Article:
Chen Wei (left) accepts her title as academician of the Chinese Academy of Engineering on December 3, 2019. Photo: cnsphoto
People familiar with Chen Wei, a military major general, all know one thing very well – she is fast. Chen walks fast, speaks fast, and works at a fast pace. Chen is now working to speed up the development of the vaccine of COVID-19 in China.
On March 16, the novel coronavirus vaccine developed by Chen and her team entered clinical trials. On March 20, 108 volunteers were injected with the COVID-19 vaccine developed by China. Major General Chen Wei, one of the developers of the vaccine, was the first to be injected, reported domestic news site ifeng.com.
One volunteer for the vaccine said that Chen is the real pathfinder.
Chen is a leading epidemiologist and virologist, the doctoral supervisor of the Academy of Military Medical Sciences (AMMS), and an academic at the Chinese Academy of Engineering.
On January 26, 54-year-old Chen led a team and headed to Wuhan in Central China’s Hubei Province, the frontline to fight the epidemic.
After arriving in Wuhan, Chen’s team started building a portable testing lab, which was in operation on January 30. Experts from Chen’s team researched and developed a testing kit, which works together with automated nucleic acid extraction technology to speed up the testing of suspected patients.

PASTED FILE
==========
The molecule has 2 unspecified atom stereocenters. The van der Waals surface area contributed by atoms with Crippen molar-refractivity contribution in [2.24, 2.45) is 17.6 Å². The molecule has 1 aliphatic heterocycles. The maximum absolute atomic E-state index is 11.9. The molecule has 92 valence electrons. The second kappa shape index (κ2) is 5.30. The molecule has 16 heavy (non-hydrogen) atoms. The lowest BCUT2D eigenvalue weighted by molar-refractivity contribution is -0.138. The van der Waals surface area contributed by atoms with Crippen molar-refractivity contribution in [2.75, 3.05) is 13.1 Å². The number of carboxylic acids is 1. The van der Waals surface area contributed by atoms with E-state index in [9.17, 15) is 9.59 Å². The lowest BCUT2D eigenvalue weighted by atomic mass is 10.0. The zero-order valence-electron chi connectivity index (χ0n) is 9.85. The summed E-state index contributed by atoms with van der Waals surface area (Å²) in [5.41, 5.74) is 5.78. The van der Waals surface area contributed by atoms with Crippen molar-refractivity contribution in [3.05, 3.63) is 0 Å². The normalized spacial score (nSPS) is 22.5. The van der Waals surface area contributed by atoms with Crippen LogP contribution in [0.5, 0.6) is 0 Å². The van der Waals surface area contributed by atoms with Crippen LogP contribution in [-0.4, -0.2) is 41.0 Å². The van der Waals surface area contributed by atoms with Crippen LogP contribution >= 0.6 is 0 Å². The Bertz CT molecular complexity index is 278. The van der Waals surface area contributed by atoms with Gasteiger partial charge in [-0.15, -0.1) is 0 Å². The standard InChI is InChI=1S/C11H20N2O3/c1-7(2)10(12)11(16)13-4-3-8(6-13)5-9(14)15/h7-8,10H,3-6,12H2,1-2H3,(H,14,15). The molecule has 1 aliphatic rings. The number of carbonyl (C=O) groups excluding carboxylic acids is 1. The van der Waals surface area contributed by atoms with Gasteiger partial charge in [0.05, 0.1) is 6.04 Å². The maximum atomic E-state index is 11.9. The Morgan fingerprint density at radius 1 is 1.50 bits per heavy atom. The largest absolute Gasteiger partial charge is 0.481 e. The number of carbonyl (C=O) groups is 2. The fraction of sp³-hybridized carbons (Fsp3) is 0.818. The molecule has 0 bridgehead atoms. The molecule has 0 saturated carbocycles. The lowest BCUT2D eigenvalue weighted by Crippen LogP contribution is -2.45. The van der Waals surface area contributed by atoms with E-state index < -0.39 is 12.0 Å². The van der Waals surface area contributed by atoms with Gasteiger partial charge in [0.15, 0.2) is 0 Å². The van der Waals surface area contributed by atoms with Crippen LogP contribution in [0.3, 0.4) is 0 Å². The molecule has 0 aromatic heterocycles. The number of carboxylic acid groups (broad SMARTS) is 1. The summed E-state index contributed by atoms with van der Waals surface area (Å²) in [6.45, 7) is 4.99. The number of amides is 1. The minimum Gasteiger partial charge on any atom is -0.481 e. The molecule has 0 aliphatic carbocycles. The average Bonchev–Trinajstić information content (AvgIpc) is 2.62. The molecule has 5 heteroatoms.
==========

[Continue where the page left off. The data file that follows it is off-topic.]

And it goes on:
This is not Chen’s first time confronting an epidemic. As a leading figure of a team of experts at China’s Biological Hazards Prevention and Control Program, she made great contributions in fighting against the severe acute respiratory syndrome (SARS), and achieved remarkable results in treating many viruses including Ebola and anthrax.
After the SARS broke out in China in 2003, Chen’s team took the leading role in successfully isolating the coronavirus.
To test whether the interferon against hepatitis C is applicable to prevent SARS, she was the first to jump into the lab.
According to protocol, researchers should not stay in a negative pressure lab for more than five hours, but Chen stayed in the lab for eight to nine hours every day.
“We tried not to drink or eat before going in the lab, and even used diapers to stay longer inside,” Chen said.
In the sequential experiments, Chen and her team were isolated because of daily contact with a high-concentration of SARS virus every day. She was separated from her son for more than 100 days.
One day when she appeared on a TV program, her son rushed to the TV and kissed his mother’s image. Chen’s husband took a picture of the moment and sent it to her. Chen burst into tears after seeing it.
Eventually Chen’s team proved the interferon spray is effective in preventing SARS. As a result, more than 14,000 medical workers in more than 30 SARS special hospitals that used the spray were free from infection.
In 2004, Chen turned to the fight against the Ebola virus. When most Chinese people had no idea about what Ebola is, Chen had sensed that “Ebola is a flight away from us.”